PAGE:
I ride and show cutting horses. Cutting horses are some of the most agile and intense horses on earth. If you aren’t totally familiar with Cutting - the objective of my sport is to defensively keep a single cow away from a herd for two minutes and thirty seconds. The goal is to “cut” three separate cows from a herd and exhibit your horses talent, style and courage. If you’ve ever been to a cutting horse show you will likely first notice there are two pens, in one - “the show pen” - there will be five riders in total. Two, “The Turnback Help” will be turning the cow back towards the competitor showing his or her horse. The other two will be in the corner, “The Herd Help”, holding the herd for the competitor. Then there will be the second pen - “the loping pen” - where you will see many, many horses walking, trotting and loping big circles around each other. Most of the time, the riders on these horses are what we call “lopers” - people who generally work for trainers getting horses ready to show for their bosses, or their non-pro riders/owners. Although each horse is different, as a general rule of thumb, it takes quite a bit of riding-time to have a cutting horse ready to walk to the pen so lopers spend a lot of time in the saddle. For me, I am a loper for a cutting horse trainer, and I also competitively show my own horse, so I’m pretty lucky as I get to see both sides of the show pen and the loping pen.
So here I am, a young woman, trying to do it myself in the sport of cutting, and it’s truthfully, really hard to do sometimes. You need a really good horse, you need a trainer, and you need the cash flow so that your checks don’t bounce after the show is over. When you are starting out like in so many equestrian sports - nothing is guaranteed, very few people jump on a cutting horse out of the gate and pick up cheques every time they show. I was trying to think of a great first guest blogger post with Kimes Ranch, and I wanted to talk to you guys about something that most of us competitors can relate too - no matter if you barrel race, cow horse, mounted shoot, trail ride, rope - whatever, but I wanted to be able to share my own experiences in the show pen as well as the loping pen with you. I think we can all get together and agree on one thing we share, whether male or female, if you are spending long days in the saddle you work better throughout the day if you are wearing brands that are made for competitive riders, because you’re actually comfortable!
I may be speaking a little bit more to my female counterparts in this post, but I’m sure male competitors can sympathize as well. It is pretty frustrating when i’m in the loping pen or show pen and my jeans and show shirt are doing NOTHING for me, except for making me feel deathly uncomfortable. I mean it, yeah sure these jeans are trendy and low-rise and have jewels on the backside, but those jewels are ripping my saddle seat apart, and they are so low-rise my show shirt keeps popping out OR I look like I have an inflatable tube around my mid-section. Plus, I’ve cleaned fifteen stalls already this morning and by the time i’m done loping the seven horses I had to get ready for my boss, those “super-cute” jeans are so baggy and loose that I’m chaffing because they are bunching up as I ride! What once looked really cute on me, no longer looks good at all. Sigh. Did no-one mention to the designers of these ill-fitting monstrosities that they create are suppose to be for competitive riders?!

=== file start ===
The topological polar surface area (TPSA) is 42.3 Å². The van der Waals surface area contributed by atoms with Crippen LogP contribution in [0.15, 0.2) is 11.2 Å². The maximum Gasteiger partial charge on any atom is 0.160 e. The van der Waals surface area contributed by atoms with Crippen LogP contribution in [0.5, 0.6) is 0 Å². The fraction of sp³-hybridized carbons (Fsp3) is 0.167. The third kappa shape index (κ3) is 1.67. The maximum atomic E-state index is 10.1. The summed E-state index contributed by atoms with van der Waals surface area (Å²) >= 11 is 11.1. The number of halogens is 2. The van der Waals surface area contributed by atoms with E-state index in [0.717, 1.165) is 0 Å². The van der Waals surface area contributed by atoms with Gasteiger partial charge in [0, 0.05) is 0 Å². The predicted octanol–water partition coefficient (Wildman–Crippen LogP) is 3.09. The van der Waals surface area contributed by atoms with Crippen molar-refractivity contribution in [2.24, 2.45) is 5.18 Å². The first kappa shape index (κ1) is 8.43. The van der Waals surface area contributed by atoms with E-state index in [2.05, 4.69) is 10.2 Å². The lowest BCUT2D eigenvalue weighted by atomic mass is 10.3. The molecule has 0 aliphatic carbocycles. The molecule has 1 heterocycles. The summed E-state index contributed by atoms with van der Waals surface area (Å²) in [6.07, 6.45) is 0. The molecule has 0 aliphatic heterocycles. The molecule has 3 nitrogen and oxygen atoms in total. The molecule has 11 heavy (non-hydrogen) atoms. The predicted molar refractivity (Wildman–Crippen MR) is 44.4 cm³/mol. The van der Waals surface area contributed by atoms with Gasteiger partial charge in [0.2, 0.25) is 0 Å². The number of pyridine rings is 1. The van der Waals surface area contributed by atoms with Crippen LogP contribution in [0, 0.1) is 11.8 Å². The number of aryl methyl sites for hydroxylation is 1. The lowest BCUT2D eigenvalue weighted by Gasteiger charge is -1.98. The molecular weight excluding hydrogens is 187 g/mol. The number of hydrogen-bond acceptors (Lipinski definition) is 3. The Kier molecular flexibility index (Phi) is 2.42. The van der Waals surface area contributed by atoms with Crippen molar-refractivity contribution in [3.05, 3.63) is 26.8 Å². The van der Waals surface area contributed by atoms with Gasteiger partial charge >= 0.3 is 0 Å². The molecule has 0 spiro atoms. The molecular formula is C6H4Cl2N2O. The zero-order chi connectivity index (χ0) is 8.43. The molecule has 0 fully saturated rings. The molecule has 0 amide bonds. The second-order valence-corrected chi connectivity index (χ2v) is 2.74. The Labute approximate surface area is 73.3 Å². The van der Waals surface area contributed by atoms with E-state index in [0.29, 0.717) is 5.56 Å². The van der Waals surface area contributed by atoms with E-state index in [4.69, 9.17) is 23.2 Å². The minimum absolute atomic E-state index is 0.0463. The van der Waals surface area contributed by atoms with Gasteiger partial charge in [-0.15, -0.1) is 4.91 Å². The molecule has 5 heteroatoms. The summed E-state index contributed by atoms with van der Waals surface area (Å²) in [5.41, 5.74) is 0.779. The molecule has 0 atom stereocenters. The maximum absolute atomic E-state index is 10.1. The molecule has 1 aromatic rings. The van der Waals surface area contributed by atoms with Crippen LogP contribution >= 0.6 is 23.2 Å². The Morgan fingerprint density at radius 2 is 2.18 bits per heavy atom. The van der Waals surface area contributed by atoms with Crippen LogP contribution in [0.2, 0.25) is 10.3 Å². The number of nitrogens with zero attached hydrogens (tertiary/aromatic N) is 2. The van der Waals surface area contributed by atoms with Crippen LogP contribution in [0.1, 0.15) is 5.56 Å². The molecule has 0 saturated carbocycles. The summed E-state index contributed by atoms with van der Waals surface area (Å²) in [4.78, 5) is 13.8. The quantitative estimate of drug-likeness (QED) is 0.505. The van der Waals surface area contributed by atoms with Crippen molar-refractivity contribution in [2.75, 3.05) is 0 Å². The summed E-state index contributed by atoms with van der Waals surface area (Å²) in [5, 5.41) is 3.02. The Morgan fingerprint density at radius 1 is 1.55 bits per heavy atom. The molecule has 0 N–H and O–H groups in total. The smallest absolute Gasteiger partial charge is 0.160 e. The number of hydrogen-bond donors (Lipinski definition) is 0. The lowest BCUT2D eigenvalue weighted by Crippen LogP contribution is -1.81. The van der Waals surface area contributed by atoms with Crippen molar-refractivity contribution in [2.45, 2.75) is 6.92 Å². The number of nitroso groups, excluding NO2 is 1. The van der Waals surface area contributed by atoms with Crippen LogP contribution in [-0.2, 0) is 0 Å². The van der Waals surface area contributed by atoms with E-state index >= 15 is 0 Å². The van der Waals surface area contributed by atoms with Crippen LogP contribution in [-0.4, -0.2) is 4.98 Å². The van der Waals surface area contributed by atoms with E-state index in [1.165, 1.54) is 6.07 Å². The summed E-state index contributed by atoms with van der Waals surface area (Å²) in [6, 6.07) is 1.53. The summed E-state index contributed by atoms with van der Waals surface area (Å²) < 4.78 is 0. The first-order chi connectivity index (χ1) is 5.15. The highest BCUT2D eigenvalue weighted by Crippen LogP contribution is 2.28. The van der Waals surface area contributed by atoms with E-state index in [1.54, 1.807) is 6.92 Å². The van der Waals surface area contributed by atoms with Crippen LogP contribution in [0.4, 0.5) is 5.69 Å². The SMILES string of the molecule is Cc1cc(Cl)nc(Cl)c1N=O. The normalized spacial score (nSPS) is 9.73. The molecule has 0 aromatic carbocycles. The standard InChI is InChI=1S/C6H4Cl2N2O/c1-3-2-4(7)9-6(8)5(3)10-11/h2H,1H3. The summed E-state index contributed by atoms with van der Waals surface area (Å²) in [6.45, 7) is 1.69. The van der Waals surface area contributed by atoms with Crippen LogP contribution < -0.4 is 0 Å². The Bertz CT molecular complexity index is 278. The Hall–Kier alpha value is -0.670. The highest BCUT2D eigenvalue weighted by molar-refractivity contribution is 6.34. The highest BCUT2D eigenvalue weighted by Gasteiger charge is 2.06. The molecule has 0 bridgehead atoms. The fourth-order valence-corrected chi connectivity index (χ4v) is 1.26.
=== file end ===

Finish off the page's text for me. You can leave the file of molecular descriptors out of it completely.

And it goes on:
Now that i’ve been doing this awhile, you know… loping circle after circle… I’ve had a lot of time to think about, review and seek out brands made for competitors. When I heard about Kimes Ranch denim I truly thought all their promises were way too good to be true. Then I slid into the Betty jeans. They are mid-rise, which at first kind of scared me, I’ve never really personally worn mid-rise denim - Am i going to look like an unfashionable grandma? Are these jeans going to be uncomfortable when i’m riding for hours each day? Instead I was shocked to find that I felt like… really good about myself. Like.. I feel like my stomach is nicely tucked where it’s suppose to be, my show shirt is being held down impeccably and dare I say it, without a touch of jewel or bad acid-washing, I feel like I look pretty put together! See, whether you are showing, or working for someone and preparing horses, you are representing a brand. So when you are constantly re-tucking your shirt, scowling because your jeans are chaffing you to death and pulling your constantly falling-down pants back up around your hips, that doesn’t look very polished and you don’t feel good about it either. When you are wearing clothes that are made for competitive, hard-working riders, that were designed for long days in the saddle and not only make you look good, but make you feel good too. What a world of difference that is.
So here I am to preach the good word to you today, for someone that spends hours in the saddle and has battled every ill-fitting jean that starts bagging out after ten minutes in the saddle and has worn every sloppy looking show-shirt, or tank top, or t-shirt there is on the market, start figuring out brands that work for you and your body-type, start wearing clothing that makes you feel great in the show pen, and start seeking out brands made for competitive riders. It sounds cheesy, but the saying is true - “look good, feel good and dress for success.” When i’m out there in the cutting pen, in my novice/beginner class, in clothes that make me feel like I’m Matt Gaines winning the world on Special Nu Baby, there’s something to be said about that!
Until next time Kimes Ranch Family!